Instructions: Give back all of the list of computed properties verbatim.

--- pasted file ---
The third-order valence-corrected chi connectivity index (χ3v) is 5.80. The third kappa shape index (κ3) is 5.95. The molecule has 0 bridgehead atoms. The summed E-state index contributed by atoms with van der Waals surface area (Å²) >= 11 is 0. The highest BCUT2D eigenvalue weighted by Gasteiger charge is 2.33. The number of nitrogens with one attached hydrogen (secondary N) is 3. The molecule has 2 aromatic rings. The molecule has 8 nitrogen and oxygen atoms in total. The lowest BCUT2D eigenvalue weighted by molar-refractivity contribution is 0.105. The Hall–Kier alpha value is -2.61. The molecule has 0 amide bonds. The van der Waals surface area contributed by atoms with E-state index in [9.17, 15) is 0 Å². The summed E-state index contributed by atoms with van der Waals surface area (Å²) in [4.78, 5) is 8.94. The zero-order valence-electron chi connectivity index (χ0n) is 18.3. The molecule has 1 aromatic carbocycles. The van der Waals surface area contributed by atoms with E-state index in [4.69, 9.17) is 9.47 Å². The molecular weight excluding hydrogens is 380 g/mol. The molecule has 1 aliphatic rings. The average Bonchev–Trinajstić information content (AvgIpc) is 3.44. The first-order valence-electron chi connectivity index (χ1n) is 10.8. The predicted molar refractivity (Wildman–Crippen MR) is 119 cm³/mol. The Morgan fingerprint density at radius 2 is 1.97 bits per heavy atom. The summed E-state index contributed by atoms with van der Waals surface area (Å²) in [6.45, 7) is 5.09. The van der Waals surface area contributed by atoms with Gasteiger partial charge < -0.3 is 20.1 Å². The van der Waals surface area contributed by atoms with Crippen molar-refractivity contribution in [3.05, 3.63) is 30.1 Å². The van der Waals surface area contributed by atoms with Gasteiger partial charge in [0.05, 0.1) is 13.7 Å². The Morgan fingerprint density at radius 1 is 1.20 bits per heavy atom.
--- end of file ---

The third-order valence-corrected chi connectivity index (χ3v) is 5.80. The third kappa shape index (κ3) is 5.95. The molecule has 0 bridgehead atoms. The summed E-state index contributed by atoms with van der Waals surface area (Å²) >= 11 is 0. The highest BCUT2D eigenvalue weighted by Gasteiger charge is 2.33. The number of nitrogens with one attached hydrogen (secondary N) is 3. The molecule has 2 aromatic rings. The molecule has 8 nitrogen and oxygen atoms in total. The lowest BCUT2D eigenvalue weighted by molar-refractivity contribution is 0.105. The Hall–Kier alpha value is -2.61. The molecule has 0 amide bonds. The van der Waals surface area contributed by atoms with E-state index in [9.17, 15) is 0 Å². The summed E-state index contributed by atoms with van der Waals surface area (Å²) in [4.78, 5) is 8.94. The zero-order valence-electron chi connectivity index (χ0n) is 18.3. The molecule has 1 aromatic carbocycles. The van der Waals surface area contributed by atoms with E-state index in [4.69, 9.17) is 9.47 Å². The molecular weight excluding hydrogens is 380 g/mol. The molecule has 1 aliphatic rings. The average Bonchev–Trinajstić information content (AvgIpc) is 3.44. The first-order valence-electron chi connectivity index (χ1n) is 10.8. The predicted molar refractivity (Wildman–Crippen MR) is 119 cm³/mol. The Morgan fingerprint density at radius 2 is 1.97 bits per heavy atom. The summed E-state index contributed by atoms with van der Waals surface area (Å²) in [6.45, 7) is 5.09. The van der Waals surface area contributed by atoms with Gasteiger partial charge < -0.3 is 20.1 Å². The van der Waals surface area contributed by atoms with Crippen molar-refractivity contribution in [3.05, 3.63) is 30.1 Å². The van der Waals surface area contributed by atoms with Gasteiger partial charge in [0.05, 0.1) is 13.7 Å². The Morgan fingerprint density at radius 1 is 1.20 bits per heavy atom.